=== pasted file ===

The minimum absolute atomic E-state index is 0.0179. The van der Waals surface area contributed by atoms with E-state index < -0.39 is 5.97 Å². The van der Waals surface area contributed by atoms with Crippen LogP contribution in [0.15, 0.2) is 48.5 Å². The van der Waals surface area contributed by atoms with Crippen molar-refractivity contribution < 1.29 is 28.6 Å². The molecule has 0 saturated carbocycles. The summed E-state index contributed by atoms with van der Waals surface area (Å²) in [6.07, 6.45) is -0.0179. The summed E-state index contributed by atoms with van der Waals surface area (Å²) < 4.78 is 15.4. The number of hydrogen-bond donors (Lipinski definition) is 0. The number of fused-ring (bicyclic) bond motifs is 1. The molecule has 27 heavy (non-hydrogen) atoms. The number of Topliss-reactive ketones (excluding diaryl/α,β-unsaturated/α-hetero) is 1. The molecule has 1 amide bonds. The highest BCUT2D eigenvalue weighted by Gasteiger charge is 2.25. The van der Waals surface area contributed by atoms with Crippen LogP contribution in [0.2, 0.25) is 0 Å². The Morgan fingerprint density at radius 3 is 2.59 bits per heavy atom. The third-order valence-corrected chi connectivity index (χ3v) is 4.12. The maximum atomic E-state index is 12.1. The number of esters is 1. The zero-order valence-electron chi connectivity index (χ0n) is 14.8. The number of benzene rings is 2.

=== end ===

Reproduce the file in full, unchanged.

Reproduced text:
The minimum absolute atomic E-state index is 0.0179. The van der Waals surface area contributed by atoms with E-state index < -0.39 is 5.97 Å². The van der Waals surface area contributed by atoms with Crippen LogP contribution in [0.15, 0.2) is 48.5 Å². The van der Waals surface area contributed by atoms with Crippen molar-refractivity contribution < 1.29 is 28.6 Å². The molecule has 0 saturated carbocycles. The summed E-state index contributed by atoms with van der Waals surface area (Å²) in [6.07, 6.45) is -0.0179. The summed E-state index contributed by atoms with van der Waals surface area (Å²) < 4.78 is 15.4. The number of hydrogen-bond donors (Lipinski definition) is 0. The number of fused-ring (bicyclic) bond motifs is 1. The molecule has 27 heavy (non-hydrogen) atoms. The number of Topliss-reactive ketones (excluding diaryl/α,β-unsaturated/α-hetero) is 1. The molecule has 1 amide bonds. The highest BCUT2D eigenvalue weighted by Gasteiger charge is 2.25. The van der Waals surface area contributed by atoms with Crippen LogP contribution in [0.2, 0.25) is 0 Å². The Morgan fingerprint density at radius 3 is 2.59 bits per heavy atom. The third-order valence-corrected chi connectivity index (χ3v) is 4.12. The maximum atomic E-state index is 12.1. The number of esters is 1. The zero-order valence-electron chi connectivity index (χ0n) is 14.8. The number of benzene rings is 2.